- When the Taliban assumed control of Afghanistan last month, the group took possession of a U.S.-funded weapons stockpile worth tens of billions of dollars.
- “No one has any accounting of exactly what survived the last weeks of the collapse and fell into Taliban hands, and even before the collapse, SIGAR had publicly reported no accounting was possible in many districts,” Center for Strategic and International Studies analyst Anthony Cordesman told The Washington Post.
- The tens of billions of dollars worth of equipment, aircraft and weapons, the billions of dollars worth of U.S. training and alliances with several powerful nations places the Taliban-led Afghanistan among the most well-equipped and well-funded militaries in the Middle East.
When the Taliban assumed control of Afghanistan last month, the group took possession of a U.S.-funded weapons stockpile worth tens of billions of dollars.
The U.S. invested nearly $83 billion in bolstering the Afghan National Defense and Security Forces (ANDSF), more than $24 billion of which went to funding weapons, vehicles and other equipment, according to a Special Inspector General for Afghanistan Reconstruction (SIGAR) report published in July. The amount of funding for weapons, vehicles and equipment is based on a 2017 Government Accountability Office (GAO) estimate that roughly 70% of the investment went towards other budget items like training.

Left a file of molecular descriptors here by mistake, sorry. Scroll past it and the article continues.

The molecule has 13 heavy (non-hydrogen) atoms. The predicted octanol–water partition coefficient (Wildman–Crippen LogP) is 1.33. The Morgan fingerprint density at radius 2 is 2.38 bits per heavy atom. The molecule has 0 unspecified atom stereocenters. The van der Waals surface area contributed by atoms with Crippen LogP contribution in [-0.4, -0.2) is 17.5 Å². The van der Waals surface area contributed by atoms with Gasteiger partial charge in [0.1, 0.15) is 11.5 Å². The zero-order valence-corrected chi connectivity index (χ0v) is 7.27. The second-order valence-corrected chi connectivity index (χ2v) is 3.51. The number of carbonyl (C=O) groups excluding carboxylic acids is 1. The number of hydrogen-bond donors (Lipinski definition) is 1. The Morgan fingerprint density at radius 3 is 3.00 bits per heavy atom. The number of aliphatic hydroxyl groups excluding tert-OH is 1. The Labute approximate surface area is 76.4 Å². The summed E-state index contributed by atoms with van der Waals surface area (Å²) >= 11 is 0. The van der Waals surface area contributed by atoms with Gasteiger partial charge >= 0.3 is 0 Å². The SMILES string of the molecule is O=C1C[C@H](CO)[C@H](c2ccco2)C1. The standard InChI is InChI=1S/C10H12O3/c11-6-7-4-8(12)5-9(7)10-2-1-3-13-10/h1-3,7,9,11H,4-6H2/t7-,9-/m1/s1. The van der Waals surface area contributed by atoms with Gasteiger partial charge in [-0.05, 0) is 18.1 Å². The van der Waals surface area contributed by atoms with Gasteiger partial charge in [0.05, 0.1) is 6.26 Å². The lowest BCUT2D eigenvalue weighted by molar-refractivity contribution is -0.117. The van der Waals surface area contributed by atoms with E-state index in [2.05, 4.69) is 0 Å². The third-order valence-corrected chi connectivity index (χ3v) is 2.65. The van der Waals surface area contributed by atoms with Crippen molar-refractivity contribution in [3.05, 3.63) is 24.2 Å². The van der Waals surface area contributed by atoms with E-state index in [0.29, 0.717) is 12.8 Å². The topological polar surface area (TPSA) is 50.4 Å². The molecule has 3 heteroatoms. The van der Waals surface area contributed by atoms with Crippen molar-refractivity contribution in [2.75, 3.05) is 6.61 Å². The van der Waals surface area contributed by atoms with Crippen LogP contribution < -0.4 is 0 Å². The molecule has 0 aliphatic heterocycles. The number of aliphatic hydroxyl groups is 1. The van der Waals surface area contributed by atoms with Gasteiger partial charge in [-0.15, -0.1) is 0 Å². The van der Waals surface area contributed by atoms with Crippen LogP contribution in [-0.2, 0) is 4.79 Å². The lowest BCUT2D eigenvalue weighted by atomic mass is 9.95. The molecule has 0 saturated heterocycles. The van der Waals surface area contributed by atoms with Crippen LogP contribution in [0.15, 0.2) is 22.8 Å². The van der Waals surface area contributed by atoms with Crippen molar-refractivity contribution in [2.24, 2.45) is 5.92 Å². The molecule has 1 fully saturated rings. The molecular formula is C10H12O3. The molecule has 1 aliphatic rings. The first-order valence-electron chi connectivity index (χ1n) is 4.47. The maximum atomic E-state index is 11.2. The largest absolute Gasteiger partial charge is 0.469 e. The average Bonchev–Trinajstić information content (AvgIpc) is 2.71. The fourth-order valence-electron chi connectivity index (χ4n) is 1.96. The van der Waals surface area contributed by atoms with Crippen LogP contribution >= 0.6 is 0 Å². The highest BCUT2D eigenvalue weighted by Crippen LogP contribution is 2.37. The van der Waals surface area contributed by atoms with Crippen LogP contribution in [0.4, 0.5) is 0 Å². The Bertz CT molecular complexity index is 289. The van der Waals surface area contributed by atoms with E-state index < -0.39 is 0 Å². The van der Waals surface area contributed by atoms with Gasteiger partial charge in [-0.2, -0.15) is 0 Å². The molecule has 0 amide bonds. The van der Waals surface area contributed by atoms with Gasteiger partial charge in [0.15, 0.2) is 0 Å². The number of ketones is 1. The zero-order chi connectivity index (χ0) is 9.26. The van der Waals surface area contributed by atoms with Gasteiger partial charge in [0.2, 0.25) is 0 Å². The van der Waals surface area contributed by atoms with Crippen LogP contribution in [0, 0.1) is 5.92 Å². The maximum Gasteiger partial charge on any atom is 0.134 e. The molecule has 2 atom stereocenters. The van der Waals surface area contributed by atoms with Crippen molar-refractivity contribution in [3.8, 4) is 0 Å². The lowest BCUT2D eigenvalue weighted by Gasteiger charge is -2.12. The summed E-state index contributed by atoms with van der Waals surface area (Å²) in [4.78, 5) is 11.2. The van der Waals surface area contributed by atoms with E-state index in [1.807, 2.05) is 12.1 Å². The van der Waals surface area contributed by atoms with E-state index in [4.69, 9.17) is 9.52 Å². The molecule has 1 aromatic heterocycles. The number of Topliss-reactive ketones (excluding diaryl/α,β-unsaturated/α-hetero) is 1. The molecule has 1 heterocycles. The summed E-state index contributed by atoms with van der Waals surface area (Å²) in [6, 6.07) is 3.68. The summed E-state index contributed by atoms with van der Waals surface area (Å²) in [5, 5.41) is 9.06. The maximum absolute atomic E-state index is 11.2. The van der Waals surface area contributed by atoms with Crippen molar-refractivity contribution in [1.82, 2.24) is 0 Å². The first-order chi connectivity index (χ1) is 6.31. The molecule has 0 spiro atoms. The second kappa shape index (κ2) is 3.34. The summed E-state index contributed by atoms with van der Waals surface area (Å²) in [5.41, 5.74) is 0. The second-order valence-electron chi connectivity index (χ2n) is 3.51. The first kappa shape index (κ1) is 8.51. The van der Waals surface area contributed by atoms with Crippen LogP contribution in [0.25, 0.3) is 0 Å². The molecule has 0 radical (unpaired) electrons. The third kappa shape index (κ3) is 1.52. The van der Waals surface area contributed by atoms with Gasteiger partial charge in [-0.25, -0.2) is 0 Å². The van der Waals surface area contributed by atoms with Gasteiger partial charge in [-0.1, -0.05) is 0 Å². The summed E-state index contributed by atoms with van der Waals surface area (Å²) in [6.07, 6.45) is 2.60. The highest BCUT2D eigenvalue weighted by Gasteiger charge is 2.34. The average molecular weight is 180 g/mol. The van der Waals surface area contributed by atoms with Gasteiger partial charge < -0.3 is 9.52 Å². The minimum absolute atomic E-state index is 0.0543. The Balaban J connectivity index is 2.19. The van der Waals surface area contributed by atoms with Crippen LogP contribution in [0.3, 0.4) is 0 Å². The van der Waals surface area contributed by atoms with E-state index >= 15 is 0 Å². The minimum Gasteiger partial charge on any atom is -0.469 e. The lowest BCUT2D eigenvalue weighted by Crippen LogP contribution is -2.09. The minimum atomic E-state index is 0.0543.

In the aftermath of the shocking collapse of the Western-backed Afghan government last month, U.S. defense officials estimated that Taliban militants took dozens of aircraft including Blackhawk helicopters and thousands of vehicles, communications equipment and weapons. Republican lawmakers demanded the Biden administration provide them with a full accounting of the equipment that was in the Taliban’s possession while GOP members of the House Armed Services Committee introduced a bill requiring the White House to share the information with Congress.
“No one has any accounting of exactly what survived the last weeks of the collapse and fell into Taliban hands, and even before the collapse, SIGAR had publicly reported no accounting was possible in many districts,” Center for Strategic and International Studies analyst Anthony Cordesman told The Washington Post.
“In rough terms, however, if the ANDSF could not sustain it without foreign contractors, the Taliban will have very serious problems in operating it,” he continued. “That covers most aircraft and many electronics and heavier weapons.”
While Cordesman predicted the Taliban would have trouble operating the advanced equipment included in the U.S. cache left behind, Republicans worried the Taliban would provide that complex hardware to U.S. foes China, Russia and Iran.
Overall, the U.S. gave more than 599,690 arms including rifles, pistols, machine guns and rocket-propelled weapons, more than 16,191 pieces of surveillance equipment including night-vision goggles and radio monitoring systems, and more than 208 aircraft including helicopters, cargo airplanes, fighter jets and surveillance drones to the ANDSF since 2004, according to the GAO. The July SIGAR report estimated that 80% of the aircraft given to the ANDSF was usable.